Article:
Cilantro: Americans either love it or, yuck
By Jaime Buerger
Thousands of Americans are engaged in a fiery debate over what some call the devil’s weed, and others consider heaven sent.
“It’s like the moon is crashing into the Earth,” complained Rob Carney, a 25-year-old data analyst in Boston, “and there’s fire and everything is burning, and everything is wrong.”
Becca Schlafer, a 28-year-old teacher in Louisville, Ky., couldn’t disagree more. “It’s light and lemony and refreshing,” insisted Schlafer. “It just makes really boring, cheap food taste better.”
Love it or hate it, cilantro–the leafy little herb with the strong smell and even stronger taste–has polarized the populace.
It used to be that cilantro was hard to come by in the United States. Unless you loved Latin or Asian cuisines, in which cilantro is used liberally, you might not have even known it existed. But over the last decade, the number of ethnic restaurants using cilantro–particularly Tex Mex, Thai and Vietnamese–has skyrocketed. As a result, so have passions for the pungent plant, fueling a backlash from Americans enraged by what they see as its rampant overuse.
It’s certainly hard to avoid. These days, cilantro can be found almost anywhere, from mainstream supermarkets to the taco stand on the corner. It’s used in salsas, curries and, increasingly, on pasta and fish. President Bush is a fan; White House executive chef Cris Comerford has said she sprinkles it on dinners for the First Family.
“It’s become a very modern, popular herb,” said Kristine Kidd, food editor at Bon Appetit magazine. “When we call for it in Bon Appetit, we don’t have to offer a substitute because it’s so readily available now,” she said, noting that cilantro makes an appearance in a recipe in every issue of the magazine.
It might be relatively new to American palates, but cilantro has been used in cooking for centuries. A piece of cilantro is a leaf from the coriander plant. Flat and fragile with jagged edges, cilantro leaves resemble parsley but taste nothing like it. If you’ve never seen cilantro up close, you’ve probably smelled it passing through the produce section of a grocery store–it’s the most aromatic of all herbs.
So what does it taste like? Well, that’s where the debate begins.
“When I first had it, it tasted like a tin can. It was kind of soapy but mostly metallic,” said Leslie Blythe Miller of Pasadena, Calif. As a personal chef, she knows how controversial cilantro has become. Even at family get-togethers, she said, the relatives were divided. “When my mother-in-law, who makes a lot of Mexican food, makes albondiga soup, she always has a little bowl of it separate because she knows half the family likes it and half doesn’t,” she said.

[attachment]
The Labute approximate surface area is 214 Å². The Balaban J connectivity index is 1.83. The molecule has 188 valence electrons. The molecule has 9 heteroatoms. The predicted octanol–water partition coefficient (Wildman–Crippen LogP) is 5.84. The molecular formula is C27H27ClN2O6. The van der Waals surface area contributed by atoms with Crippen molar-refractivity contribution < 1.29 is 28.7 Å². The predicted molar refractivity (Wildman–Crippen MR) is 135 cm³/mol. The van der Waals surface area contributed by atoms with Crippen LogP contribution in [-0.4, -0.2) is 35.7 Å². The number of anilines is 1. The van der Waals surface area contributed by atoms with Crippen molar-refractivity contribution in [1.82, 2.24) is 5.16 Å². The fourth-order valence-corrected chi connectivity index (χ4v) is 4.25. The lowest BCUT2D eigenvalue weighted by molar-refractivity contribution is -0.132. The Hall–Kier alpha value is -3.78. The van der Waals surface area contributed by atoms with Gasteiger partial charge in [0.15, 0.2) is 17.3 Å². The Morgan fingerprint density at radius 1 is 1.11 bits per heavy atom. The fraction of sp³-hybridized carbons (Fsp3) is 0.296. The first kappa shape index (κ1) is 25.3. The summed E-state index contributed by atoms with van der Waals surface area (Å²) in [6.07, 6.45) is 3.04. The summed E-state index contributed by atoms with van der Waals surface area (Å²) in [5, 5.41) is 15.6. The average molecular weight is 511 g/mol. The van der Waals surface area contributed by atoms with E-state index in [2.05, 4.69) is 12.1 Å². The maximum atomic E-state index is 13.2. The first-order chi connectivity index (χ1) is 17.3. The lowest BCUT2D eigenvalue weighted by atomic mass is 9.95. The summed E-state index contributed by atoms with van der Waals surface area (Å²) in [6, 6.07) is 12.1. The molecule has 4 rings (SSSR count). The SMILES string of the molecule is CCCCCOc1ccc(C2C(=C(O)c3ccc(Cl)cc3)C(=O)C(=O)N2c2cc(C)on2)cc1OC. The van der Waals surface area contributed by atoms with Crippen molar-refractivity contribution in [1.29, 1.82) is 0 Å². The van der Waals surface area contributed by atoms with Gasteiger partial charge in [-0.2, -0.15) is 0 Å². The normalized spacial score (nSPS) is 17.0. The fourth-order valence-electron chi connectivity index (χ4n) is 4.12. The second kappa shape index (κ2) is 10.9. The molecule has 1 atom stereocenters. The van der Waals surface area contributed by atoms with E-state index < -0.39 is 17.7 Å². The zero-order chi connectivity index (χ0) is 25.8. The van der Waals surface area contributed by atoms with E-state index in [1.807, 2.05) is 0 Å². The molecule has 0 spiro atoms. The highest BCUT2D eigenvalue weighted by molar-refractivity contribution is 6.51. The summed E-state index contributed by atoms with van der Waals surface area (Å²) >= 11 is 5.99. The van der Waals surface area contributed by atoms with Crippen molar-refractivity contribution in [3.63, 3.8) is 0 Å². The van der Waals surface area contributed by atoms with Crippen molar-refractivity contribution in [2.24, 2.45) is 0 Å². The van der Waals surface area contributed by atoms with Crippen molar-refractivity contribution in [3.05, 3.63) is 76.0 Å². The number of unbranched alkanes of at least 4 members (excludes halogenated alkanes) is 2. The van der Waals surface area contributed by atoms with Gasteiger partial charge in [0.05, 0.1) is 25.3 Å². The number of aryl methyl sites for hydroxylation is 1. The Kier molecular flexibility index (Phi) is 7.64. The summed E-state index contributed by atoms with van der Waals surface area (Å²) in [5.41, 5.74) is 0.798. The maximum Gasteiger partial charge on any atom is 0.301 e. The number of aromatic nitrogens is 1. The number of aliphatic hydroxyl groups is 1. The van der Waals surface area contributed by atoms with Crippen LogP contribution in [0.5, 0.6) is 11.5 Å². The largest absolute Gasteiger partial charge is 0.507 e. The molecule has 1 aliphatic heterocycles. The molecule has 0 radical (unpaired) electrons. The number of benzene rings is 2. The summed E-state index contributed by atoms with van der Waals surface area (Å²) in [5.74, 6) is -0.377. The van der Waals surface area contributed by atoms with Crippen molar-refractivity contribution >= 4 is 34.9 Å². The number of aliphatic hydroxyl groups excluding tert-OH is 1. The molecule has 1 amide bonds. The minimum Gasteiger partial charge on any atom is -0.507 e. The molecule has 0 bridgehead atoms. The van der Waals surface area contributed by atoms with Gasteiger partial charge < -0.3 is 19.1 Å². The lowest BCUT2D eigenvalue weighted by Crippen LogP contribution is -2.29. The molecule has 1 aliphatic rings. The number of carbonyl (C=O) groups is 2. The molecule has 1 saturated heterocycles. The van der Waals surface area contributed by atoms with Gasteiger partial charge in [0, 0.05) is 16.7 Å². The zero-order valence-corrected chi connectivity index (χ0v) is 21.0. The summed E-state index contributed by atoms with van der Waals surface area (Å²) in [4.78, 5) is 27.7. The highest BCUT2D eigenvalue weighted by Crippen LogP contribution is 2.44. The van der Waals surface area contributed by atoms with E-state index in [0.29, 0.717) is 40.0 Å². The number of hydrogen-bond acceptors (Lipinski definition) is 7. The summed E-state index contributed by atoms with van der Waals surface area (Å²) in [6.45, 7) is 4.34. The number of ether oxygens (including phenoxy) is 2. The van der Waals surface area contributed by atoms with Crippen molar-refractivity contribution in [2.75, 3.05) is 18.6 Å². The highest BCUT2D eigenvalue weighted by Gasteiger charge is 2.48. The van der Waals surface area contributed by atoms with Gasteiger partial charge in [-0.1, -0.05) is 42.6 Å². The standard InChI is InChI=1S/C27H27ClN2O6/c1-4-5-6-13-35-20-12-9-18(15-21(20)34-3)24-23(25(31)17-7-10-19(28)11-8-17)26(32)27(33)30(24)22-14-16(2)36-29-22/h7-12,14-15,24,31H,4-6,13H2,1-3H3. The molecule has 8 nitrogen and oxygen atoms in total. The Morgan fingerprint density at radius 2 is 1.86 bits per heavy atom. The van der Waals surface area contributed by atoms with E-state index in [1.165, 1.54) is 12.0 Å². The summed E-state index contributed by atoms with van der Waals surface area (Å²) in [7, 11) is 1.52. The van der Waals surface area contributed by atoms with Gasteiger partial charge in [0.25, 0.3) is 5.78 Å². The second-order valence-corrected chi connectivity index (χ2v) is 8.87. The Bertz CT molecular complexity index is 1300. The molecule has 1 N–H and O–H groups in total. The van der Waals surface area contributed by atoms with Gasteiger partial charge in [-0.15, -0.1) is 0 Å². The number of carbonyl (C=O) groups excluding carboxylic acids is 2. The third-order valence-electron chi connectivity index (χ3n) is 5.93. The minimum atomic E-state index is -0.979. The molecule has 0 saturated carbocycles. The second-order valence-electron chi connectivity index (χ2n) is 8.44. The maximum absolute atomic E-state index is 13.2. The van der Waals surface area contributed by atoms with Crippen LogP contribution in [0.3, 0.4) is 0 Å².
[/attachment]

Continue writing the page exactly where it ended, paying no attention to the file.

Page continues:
But for Jessica Sachariason, a 25-year-old publicist from Minneapolis, it was love at first bite. She puts cilantro on nearly everything she eats. “There’s something in it that, to me, just makes the dish that much better,” Sachariason said. “It doesn’t have to be Mexican, it doesn’t have to be an Asian dish–just anything. The other day I made pasta with capers and a little bit of shrimp, and I put cilantro on it.”
That sort of cockeyed affection for cilantro is what prompted Jed Sundwall, 27, a graduate student at University of California, San Diego, to begin work on a documentary on the subject called, simply, “Cilantro.” He got the idea for his film while on a vacation in Mexico. “We drove through farmland and a truck passed us that was full of freshly harvested cilantro, and the smell blew into our car,” he said. “We had our windows down. We could smell it in the wake of this truck.” Soon afterward, he discovered that the taste divided Americans into two equally passionate groups.
“It’s a divisive herb,” he explained.
Wherever he travels, Sundwall asks people about cilantro, and from Washington, D.C., to California, they eagerly sound off about the seasoning. “We can just walk up to a taco stand or a farmer’s market and let the camera roll,” Sundwall said. “People will just talk and talk and talk.”
Rachael Narins, 31, a chef in Los Angeles, believes the country may have become overly consumed by the cilantro cause. “If you say that you don’t like cilantro, the person you’re talking with will jump in there and say, ‘Oh my God, I love it! It’s the best thing ever! Ah, I could bathe in it!’” Narins said. “And I’m like, ‘Um, can you take it down a notch?’”
Opponents of cilantro feel as though they’re fighting a losing battle. “I would keep asking people about cilantro, because it was on my mind, but everyone liked it,” said Carney, the data analyst. “Every once in a while I would meet someone who also didn’t like cilantro, and it was this big revelation.”
Last summer, to help build support for the anti-cilantro campaign, Carney founded the online support group ihatecilantro.com. In retaliation, a group of cilantro lovers launched their own site, ilovecilantro.com.
“It makes me feel better that other people know there are others out there who hate it,” Carney said, explaining that he formed the Web site “as a way for people to know they’re not alone.”